Everyone loves that clean house feeling, and a Speed Cleaning Checklist helps you make it happen in record time. You’ll notice that it’s a little different than other house cleaning checklists, though. This is because it focuses mainly on the more visible aspects of your house. This allows you to enjoy and maintain that clean look and feel in less time.
Speed cleaning has actually been a “thing” since the 1980s, and it’s current popularity shows no signs of slowing down.
It’s widely used by professional cleaning companies, to train their employees and increase maximize their productivity (and profits).
But moms are also taking advantage of the benefits too!
As lifestyles have become busier and busier, the idea of spending less time cleaning has become more and more attractive.
Also, the practice of breaking house cleaning up into smaller, frequest chunks better fits many modern schedules.
If you’re new to it, you may get the idea that it’s just about cleaning faster and more efficiently.
And it is. But it’s more than that.
It’s also about a shift in how you think about cleaning your home.
Speed Cleaning at home is not “fast deep cleaning”. But it certainly can reduce the amount of time you need to spend on your regular deep house cleaning checklist of chores.
The Speed Cleaning Method
The goal of Speed Cleaning at home is to keep your house at a consistent level of cleanliness and order, as quickly and efficiently as possible.
There are actually Speed Cleaning Rules from the original book that started the trend, and they help us understand the method.
Here’s a quick overview of 3 main ideas behind this cleaning style.
Fast and Efficient
Primarily its a race against the clock.
Any advantage that saves time and effort to get the job done is used.
- Multitasking is a big part of being more efficient.
- Hacks that improve results with less effort are key.
- Complete focus on what you’re doing is highly recommended.
- Using optimal tools and supplies, and having them within reach at all times significantly reduces overall time spent.
Being faster and more efficient is a must.
But Speed Cleaning also requires a different approach than what you may be used to.
Good Enough is Good Enough
Speed Cleaning is not a substitute for deep cleaning. It’s more frequent but less intense.
When we’re deep cleaning, the idea is really to get something as clean as possible, including nooks, crannies, and even unseen areas.
Speed Cleaning focuses on getting visible areas “clean enough” on a consistent basis.
There’s no emphasis on perfection, for example:
- If something isn’t dirty, don’t clean it.
- If there’s a spot on the kitchen floor, sponge it clean but don’t mop the entire floor.
- A light dusting when necessary will do, without moving items to dust around them.
This may take a bit of getting used to, but doing “good enough” cleaning on a regular basis will make deep cleaning easier.
Pulling all of this together into a system is at the heart of Speed Cleaning.
There’s a System
A system allows you to continually improve your results.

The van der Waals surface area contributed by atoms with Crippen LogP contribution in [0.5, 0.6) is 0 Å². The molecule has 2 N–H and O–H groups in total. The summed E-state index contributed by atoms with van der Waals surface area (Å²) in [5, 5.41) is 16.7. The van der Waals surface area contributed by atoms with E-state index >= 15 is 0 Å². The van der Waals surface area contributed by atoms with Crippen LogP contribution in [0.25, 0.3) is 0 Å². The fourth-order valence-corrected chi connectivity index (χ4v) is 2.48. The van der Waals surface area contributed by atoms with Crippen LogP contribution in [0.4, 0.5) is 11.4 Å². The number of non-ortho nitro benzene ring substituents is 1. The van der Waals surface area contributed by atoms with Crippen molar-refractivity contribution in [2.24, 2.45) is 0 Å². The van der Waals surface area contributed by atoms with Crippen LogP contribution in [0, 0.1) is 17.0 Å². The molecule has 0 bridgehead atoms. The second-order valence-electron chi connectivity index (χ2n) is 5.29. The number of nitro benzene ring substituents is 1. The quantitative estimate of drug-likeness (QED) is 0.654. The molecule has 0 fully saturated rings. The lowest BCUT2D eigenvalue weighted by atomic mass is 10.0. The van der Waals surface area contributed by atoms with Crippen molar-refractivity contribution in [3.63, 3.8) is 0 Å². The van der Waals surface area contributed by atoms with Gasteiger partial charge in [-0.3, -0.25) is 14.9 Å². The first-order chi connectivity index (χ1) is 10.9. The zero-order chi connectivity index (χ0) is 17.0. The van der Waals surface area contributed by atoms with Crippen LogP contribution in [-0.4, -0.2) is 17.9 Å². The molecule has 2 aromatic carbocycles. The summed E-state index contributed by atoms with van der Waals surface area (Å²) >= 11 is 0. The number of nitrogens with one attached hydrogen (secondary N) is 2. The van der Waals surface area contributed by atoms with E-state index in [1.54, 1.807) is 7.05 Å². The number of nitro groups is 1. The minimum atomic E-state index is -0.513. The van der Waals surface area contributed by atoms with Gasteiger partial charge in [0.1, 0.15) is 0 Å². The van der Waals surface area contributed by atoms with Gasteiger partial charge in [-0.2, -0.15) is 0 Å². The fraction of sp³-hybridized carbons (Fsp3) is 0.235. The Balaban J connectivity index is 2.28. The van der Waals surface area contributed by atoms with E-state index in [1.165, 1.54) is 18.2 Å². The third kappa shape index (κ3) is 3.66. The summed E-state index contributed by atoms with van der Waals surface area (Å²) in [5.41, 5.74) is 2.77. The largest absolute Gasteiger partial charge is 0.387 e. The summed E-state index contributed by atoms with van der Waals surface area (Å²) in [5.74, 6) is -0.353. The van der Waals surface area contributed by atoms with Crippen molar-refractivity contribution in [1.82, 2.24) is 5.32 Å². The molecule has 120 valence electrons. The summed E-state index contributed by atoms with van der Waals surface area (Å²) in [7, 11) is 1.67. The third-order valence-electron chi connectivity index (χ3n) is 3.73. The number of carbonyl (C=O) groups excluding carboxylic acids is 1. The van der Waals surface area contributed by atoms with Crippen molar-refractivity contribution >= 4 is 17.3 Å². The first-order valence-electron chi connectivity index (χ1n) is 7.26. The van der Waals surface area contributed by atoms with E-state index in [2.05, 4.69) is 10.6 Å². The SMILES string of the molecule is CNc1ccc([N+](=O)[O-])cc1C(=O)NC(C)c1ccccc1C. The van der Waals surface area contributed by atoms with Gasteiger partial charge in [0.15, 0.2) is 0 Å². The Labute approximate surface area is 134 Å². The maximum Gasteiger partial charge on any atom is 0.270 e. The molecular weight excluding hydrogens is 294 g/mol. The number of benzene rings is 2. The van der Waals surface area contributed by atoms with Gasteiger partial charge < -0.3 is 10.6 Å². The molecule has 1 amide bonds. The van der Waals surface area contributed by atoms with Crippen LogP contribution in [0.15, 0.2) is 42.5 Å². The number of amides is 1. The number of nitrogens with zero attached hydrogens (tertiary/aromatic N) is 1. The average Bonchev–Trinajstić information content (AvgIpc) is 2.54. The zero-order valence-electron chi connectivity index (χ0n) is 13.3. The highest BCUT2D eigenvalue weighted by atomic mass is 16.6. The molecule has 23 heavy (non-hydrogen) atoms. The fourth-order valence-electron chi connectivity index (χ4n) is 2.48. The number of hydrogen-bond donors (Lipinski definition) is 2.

It’s not so much about being strict as it’s about taking advantage of the time and effort benefits you will gain.
Here are some aspects of a speed cleaning system:
- Repetition, or doing tasks the same way each time. This will increase your speed and efficiency the longer you do it.
- Organization, or fitting Speed Cleaning tasks into your schedule on a regular basis.
- Being very intentional about selecting cleaning products and supplies. Your house cleaning supplies list will evolve over time as you learn what works best, but having the right tools for the job can make a world of difference.
Speed Cleaning Tips
There are lots of speed cleaning tips out there, but here are 3 to get you started!
- For quick decluttering, carry a laundry basket to each room as you’re cleaning As you go, put put things that obviously belong elsewhere in the basket. Then you’ll have one basket full of items to relocate. Divide by destination and replace. You’ll get a cleaner house immediately and save time putting things back where they belong.
- Try a cleaning apron. It may feel a little strange at first, but experienced speed cleaners swear by them. Your supplies travel with you and are always handy, even more so than with a cleaning caddy.
- Narrow down your cleaning supplies, but have a plan for tough cleaning tasks. Ideally you’ll have a small selection of cleaners that can handle most of your cleaning tasks. But in the interest of time, when you come to a tough cleaning job, don’t spend too much time on it before you move to a stronger cleaner that will do the job faster.
Speed Cleaning Your House Checklist
So how do you develop a system for your own house?
Here’s a list of Speed Cleaning tasks to work from.
Remember, not everything needs to be cleaned every time. And any obviously dirty visible areas should be addressed even it they’re not on the list.
There’s more to speed cleaning than just doing things faster, although that’s a big part of it. It’s a way of approaching house cleaning that works well with busy modern lifestyles. It may take some time to get used to, but there’s no doubt that it works.